You haven’t presented any facts here. You’ve presented graphs without clearly identifying your data sources. The pages you link to are not data sets — they are pages containing tons of different data sets. Who knows what you are using.

    Here’s a report from the BLS.


    It says that the median hourly wage in Texas is substantially below the national average. It says that the % of workers making minimum wage or below has substantially increased post-recession.

    I’ll trust the BLS over some internet blogger, thank you.

  34. Steve H says:

    Thank you for an excellent blog. My son recommended this link and you have answered many potential questions that the main stream media hasn’t even thought of.

    My guess is that Texas, as mentioned above is something of a state of mind. The voters having that state of mind have constantly elected a different sort of legislator and executive branch ( who have no doubt appointed a different sort of Judiciary) over an extended period. I suspect that is the genesis of the “Perry Miracle”. I hope that Perry is more Texas than Bush was, when he got into office his Conn. roots were showing.

    I can’t believe that Perry is the best we will have on offer this cycle, but so far he seems to be.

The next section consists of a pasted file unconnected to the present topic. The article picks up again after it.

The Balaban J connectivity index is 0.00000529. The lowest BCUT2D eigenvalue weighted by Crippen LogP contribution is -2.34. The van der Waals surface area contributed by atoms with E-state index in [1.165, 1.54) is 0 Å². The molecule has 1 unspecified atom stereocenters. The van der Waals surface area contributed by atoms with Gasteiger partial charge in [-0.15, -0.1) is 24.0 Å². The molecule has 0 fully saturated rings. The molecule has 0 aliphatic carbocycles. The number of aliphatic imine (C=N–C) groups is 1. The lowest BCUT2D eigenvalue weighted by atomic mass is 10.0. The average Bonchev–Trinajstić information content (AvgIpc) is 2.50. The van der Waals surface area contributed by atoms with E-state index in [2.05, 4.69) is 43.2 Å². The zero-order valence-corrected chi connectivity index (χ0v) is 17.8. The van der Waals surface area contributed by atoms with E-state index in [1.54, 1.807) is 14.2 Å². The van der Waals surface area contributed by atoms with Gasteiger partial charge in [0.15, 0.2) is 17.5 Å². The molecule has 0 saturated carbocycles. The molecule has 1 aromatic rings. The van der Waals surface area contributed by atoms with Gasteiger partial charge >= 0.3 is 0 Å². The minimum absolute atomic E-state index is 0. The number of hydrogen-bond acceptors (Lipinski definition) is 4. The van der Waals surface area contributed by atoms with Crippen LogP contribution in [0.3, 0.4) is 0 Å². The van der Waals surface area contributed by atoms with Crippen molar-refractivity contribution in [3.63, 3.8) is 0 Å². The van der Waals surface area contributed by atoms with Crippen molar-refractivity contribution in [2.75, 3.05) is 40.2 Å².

35. bdbd says:

    I’m not sure how “oil and gas and related industries” was defined, but if you take the Natural Gas folks seriously, a job in that industry is (broadly) associated with about 3 additional jobs in the economy. So “25% of new jobs in Oil and Gas” is not inconsistent with most new jobs being associated with oil and gas, broadly speaking. (I realize economic impact studies should be taken with a lot of salt). http://www.anga.us/media/40995/us%20economy.pdf

  36. John says:

    I live in Texas and I agree that Texas’ economy when judged by jobs alone is in relatively good shape. I would also say, at a minimum, that Rick Perry hasn’t screwed things up on the economic front (the same thing I would say about Bill Clinton during his oversight of a booming economy). However, the state of an economy must be judged by more than merely the number of jobs created.